Forest Investment Account (FIA) - Forest Science Program
FIA Project Y073328

    Testing the H60 concept in the Interior Watershed Assessment Procedure by process hydrology studies
Project lead: Scott, David
Contributing Authors: Scot, Dave; Giest, Kelli; Forsyth, Kristen; Giles, Tim R.; Gluns, David R.; Jordan, Peter; Scherer, Rob
Imprint: Kelowna, B.C. : University of British Columbia Okanagan, 2007
Subject: Forest Investment Account (FIA), Watershed management, British Columbia
Series: Forest Investment Account (FIA) - Forest Science Program
Strategic Fit: Sustainability: Scientific information to inform policy, regulations and Forest and Range Practices Act requirements. Sustainability PAC research topic 1.6 Watershed function The H60 is a concept used in the Interior Watershed Assessment Procedure (IWAP) by which the upper altitudinal zone within a watershed is weighted for its assumed contribution to peak flows. The approach assumes that there is a very direct and immediate link between snowmelt and surface flow, there being little lag in delivery of water from the snowpack to the stream. This project uses tracers and water chemistry to test the H60 concept by determining the zone in the watershed that makes the dominant contribution to the water in the peak flows. The key uncertainty being studied is the lag between snowmelt and water entering the stream channel. The snowpack is marked with selected chemical tracers that are (i) detectable in very small quantities and (ii) move conservatively through the soil (i.e. are not adsorbed onto soil particles but move through inertly with the snowmelt water). Streamwater will be sampled continuously during the snowmelt season in order to determine the time at which water from particular locations in the catchment actually contributes to the peak flow hydrograph. By this means a picture will be built up of the travel times of water in the watersheds and the contributions of different zones and altitudinal belts to the important peak flows. In the second year, the tracers that have been tested and proven in the first year of the project, deuterium and chloride, will be used in larger catchments, with a larger elevational range, to measure the residence times of snowpack water at different elevations, and the co-incidence of snowmelt relative to peak discharge. In addition, studies with tracers will be refined in small catchments to expand on our findings on flow paths and flow rates of snow-melt water in headwater catchments.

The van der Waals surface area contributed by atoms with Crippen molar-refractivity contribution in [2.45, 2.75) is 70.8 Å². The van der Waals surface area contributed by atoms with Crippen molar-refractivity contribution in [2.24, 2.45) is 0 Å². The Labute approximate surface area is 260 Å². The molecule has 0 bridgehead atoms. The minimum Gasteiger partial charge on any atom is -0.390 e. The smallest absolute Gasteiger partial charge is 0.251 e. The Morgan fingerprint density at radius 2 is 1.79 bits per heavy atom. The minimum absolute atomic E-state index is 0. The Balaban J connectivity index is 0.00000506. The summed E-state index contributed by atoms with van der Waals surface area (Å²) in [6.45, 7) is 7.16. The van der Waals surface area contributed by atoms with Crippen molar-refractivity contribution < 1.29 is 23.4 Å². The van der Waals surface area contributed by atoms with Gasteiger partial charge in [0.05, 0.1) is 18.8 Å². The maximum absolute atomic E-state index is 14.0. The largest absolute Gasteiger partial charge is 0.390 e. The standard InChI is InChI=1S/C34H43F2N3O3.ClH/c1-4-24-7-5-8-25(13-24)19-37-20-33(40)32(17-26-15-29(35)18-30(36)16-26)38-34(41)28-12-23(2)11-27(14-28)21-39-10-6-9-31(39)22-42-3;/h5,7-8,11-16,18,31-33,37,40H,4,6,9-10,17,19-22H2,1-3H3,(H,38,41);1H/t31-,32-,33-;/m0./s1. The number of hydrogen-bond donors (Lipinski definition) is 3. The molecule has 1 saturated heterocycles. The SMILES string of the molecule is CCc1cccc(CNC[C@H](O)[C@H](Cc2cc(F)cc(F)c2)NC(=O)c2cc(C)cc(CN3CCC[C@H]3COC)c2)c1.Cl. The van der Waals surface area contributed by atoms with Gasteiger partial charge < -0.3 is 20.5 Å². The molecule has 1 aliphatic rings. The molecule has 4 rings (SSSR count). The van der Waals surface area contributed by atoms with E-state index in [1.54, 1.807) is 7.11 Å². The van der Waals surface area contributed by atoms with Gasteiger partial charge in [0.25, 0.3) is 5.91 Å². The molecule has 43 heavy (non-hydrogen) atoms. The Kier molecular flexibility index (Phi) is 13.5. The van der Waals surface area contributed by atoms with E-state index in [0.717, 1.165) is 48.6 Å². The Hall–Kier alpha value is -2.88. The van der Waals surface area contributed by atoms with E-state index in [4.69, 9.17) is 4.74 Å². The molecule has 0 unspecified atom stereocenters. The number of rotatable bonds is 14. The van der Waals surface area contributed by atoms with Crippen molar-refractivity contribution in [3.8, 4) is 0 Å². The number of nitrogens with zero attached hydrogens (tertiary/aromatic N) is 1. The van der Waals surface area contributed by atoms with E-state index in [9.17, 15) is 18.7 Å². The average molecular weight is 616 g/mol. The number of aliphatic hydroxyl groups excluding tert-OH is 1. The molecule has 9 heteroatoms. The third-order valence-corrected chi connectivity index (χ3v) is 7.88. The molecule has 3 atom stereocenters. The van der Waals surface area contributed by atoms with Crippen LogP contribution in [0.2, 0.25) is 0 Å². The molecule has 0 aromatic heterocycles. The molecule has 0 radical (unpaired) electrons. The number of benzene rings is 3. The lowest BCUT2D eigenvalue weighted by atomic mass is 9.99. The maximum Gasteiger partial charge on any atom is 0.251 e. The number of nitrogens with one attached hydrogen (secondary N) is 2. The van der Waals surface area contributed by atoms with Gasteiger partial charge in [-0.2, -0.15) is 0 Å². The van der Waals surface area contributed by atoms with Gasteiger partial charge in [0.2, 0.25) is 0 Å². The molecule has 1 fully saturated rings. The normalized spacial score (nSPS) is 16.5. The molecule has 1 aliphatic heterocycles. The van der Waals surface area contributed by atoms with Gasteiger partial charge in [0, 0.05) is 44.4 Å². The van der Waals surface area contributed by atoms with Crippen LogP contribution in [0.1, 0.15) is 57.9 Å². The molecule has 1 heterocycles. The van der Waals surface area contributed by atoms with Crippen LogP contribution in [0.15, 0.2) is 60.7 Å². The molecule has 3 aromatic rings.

Related projects:  FSP_Y051328FSP_Y062328


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Updated August 16, 2010 

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